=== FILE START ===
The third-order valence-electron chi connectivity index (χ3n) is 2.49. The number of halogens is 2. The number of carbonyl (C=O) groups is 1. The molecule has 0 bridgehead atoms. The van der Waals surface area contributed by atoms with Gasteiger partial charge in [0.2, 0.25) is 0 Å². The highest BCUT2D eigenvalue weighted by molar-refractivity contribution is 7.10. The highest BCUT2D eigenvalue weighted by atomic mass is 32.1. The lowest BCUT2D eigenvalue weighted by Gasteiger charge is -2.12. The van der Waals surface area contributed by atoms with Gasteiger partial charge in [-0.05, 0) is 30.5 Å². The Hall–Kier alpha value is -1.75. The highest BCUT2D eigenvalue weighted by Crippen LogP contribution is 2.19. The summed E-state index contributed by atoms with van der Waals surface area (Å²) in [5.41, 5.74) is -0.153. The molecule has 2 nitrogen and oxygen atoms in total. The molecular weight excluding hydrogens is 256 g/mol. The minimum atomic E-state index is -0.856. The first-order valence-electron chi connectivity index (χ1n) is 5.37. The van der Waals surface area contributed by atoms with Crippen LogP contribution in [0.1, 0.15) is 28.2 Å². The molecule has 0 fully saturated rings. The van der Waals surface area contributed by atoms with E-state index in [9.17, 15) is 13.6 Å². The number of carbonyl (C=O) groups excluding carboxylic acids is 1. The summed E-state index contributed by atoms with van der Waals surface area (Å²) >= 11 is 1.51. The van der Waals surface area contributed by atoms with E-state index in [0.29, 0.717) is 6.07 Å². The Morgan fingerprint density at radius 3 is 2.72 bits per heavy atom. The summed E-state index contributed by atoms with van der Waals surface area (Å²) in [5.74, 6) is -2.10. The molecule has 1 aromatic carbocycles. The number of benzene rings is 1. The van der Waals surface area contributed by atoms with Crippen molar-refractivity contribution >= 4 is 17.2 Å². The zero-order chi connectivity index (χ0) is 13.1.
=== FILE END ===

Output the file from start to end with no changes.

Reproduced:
The third-order valence-electron chi connectivity index (χ3n) is 2.49. The number of halogens is 2. The number of carbonyl (C=O) groups is 1. The molecule has 0 bridgehead atoms. The van der Waals surface area contributed by atoms with Gasteiger partial charge in [0.2, 0.25) is 0 Å². The highest BCUT2D eigenvalue weighted by molar-refractivity contribution is 7.10. The highest BCUT2D eigenvalue weighted by atomic mass is 32.1. The lowest BCUT2D eigenvalue weighted by Gasteiger charge is -2.12. The van der Waals surface area contributed by atoms with Gasteiger partial charge in [-0.05, 0) is 30.5 Å². The Hall–Kier alpha value is -1.75. The highest BCUT2D eigenvalue weighted by Crippen LogP contribution is 2.19. The summed E-state index contributed by atoms with van der Waals surface area (Å²) in [5.41, 5.74) is -0.153. The molecule has 2 nitrogen and oxygen atoms in total. The molecular weight excluding hydrogens is 256 g/mol. The minimum atomic E-state index is -0.856. The first-order valence-electron chi connectivity index (χ1n) is 5.37. The van der Waals surface area contributed by atoms with Crippen LogP contribution in [0.1, 0.15) is 28.2 Å². The molecule has 0 fully saturated rings. The van der Waals surface area contributed by atoms with E-state index in [9.17, 15) is 13.6 Å². The number of carbonyl (C=O) groups excluding carboxylic acids is 1. The summed E-state index contributed by atoms with van der Waals surface area (Å²) >= 11 is 1.51. The van der Waals surface area contributed by atoms with E-state index in [0.29, 0.717) is 6.07 Å². The Morgan fingerprint density at radius 3 is 2.72 bits per heavy atom. The summed E-state index contributed by atoms with van der Waals surface area (Å²) in [5.74, 6) is -2.10. The molecule has 1 aromatic carbocycles. The number of benzene rings is 1. The van der Waals surface area contributed by atoms with Crippen molar-refractivity contribution >= 4 is 17.2 Å². The zero-order chi connectivity index (χ0) is 13.1.